What I Wish I'd
Known About vEDS

If you've recently been diagnosed with or think you may have vEDS, you may be dealing with new emotions. But you're not alone. Below are some words of advice from patients who've been there.

Back to Voices of vEDS

Do your own research

“When my general practitioner found out I had vEDS, she immediately ordered a test that can be harmful for people with vEDS. I was supposed to go to the hospital, and go under anesthesia, and get this thing done. It didn’t sound right to me, but she was the expert, so I didn’t say anything. But luckily I had an appointment with another doctor before I was due to have the test. When she found out, she told me to cancel it. It was kind of a wake-up call. You have to do your own research and be your own advocate.”


vEDS is different from other types of EDS

“For a while, I was on an online platform for patients with all types of Ehlers-Danlos syndromes. I saw how much the whole Ehlers-Danlos society struggles, but the medical advice is different. Testing processes are different. So I saw a lot of advice that wasn’t necessarily incorrect, but it wasn’t specific to vEDS. Everyone with EDS struggles, but each has their own struggle. And vEDS is just a little bit different with medical advice and procedures.”


Getting a diagnosis can be distressing—and that's okay

“I would definitely be screened for depression and anxiety. I think it’s understandable if we’re depressed. It can be so overwhelming when you go down the emotional part of this. Do what you can to take care of yourself.”


You might see a lot of doctors

“I personally have 42 doctors. I have a neuro-ophthalmologist, a neurologist, a nephrologist, a gastroenterologist, the cardiologist, and all the surgeons. And they actually manage to not fight with each other all the time. They can actually see the bigger picture.”


You'll probably have to give up some things you love doing

“I’ve been lifting weights since I was 16, but I had to stop once I was diagnosed with vEDS. That was kind of a major thing. But you can’t be reckless with your body. You’re not indestructible. Blunt trauma could trigger something.”


You need to be your own biggest advocate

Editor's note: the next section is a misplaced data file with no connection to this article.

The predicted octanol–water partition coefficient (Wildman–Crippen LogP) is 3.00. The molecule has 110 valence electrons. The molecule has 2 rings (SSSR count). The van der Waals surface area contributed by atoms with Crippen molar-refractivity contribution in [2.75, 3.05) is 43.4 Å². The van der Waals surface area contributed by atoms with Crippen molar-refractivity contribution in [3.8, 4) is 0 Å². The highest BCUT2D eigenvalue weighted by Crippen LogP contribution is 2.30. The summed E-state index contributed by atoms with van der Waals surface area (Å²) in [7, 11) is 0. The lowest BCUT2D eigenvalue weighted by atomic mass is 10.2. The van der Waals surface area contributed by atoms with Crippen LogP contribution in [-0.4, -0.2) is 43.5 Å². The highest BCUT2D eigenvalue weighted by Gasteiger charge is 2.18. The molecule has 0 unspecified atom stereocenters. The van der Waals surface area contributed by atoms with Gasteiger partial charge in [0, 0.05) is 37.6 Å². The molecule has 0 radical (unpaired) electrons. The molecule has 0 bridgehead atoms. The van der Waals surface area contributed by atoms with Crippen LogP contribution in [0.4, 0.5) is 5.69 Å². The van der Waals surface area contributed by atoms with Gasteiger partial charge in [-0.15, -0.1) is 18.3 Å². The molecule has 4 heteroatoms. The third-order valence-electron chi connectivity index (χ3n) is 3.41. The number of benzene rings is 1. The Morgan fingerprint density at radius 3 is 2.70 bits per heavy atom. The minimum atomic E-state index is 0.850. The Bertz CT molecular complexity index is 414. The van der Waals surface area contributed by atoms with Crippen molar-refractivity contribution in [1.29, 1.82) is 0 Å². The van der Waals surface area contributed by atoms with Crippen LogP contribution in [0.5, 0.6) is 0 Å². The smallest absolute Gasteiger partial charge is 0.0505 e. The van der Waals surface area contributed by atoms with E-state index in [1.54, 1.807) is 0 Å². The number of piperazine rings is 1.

“Self-advocacy is such an important thing with such a rare disease. You’re going to encounter so many people, medical and nonmedical, that have no idea what vEDS is. You have to be ready to explain what that is, and the potential risks. A lot of times it can be uncomfortable. You’re not a doctor, and you’re the one saying, ‘You need to run this test.’ You’re going to get some looks, but it’s just so important to keep pushing forward.”


Having vEDS might change your perspective on life

“Getting diagnosed is weird, for sure. It can kind of change your outlook on life. But it also probably had some positive effects on my personality. People have told me that I’m very present, which I try to be. I try to live life to its fullest.”


Talking to others with vEDS can help you feel less alone

“Get in touch with people that have it, because from a coping standpoint, it’s so helpful to be able to talk to somebody, even just through social networking. It’s so comforting to talk to somebody that understands what it was like to grow up with all these weird symptoms. And somebody that has kids that can’t play sports. It’s just so helpful because you don’t feel as alone.”


Helping others can give you hope

“One of the ways I cope with having vEDS is by helping others. If I’m going through something, nothing makes me feel better about myself than helping someone else go through whatever they’re going through, giving them the same coping skills that my friends and family gave me.”


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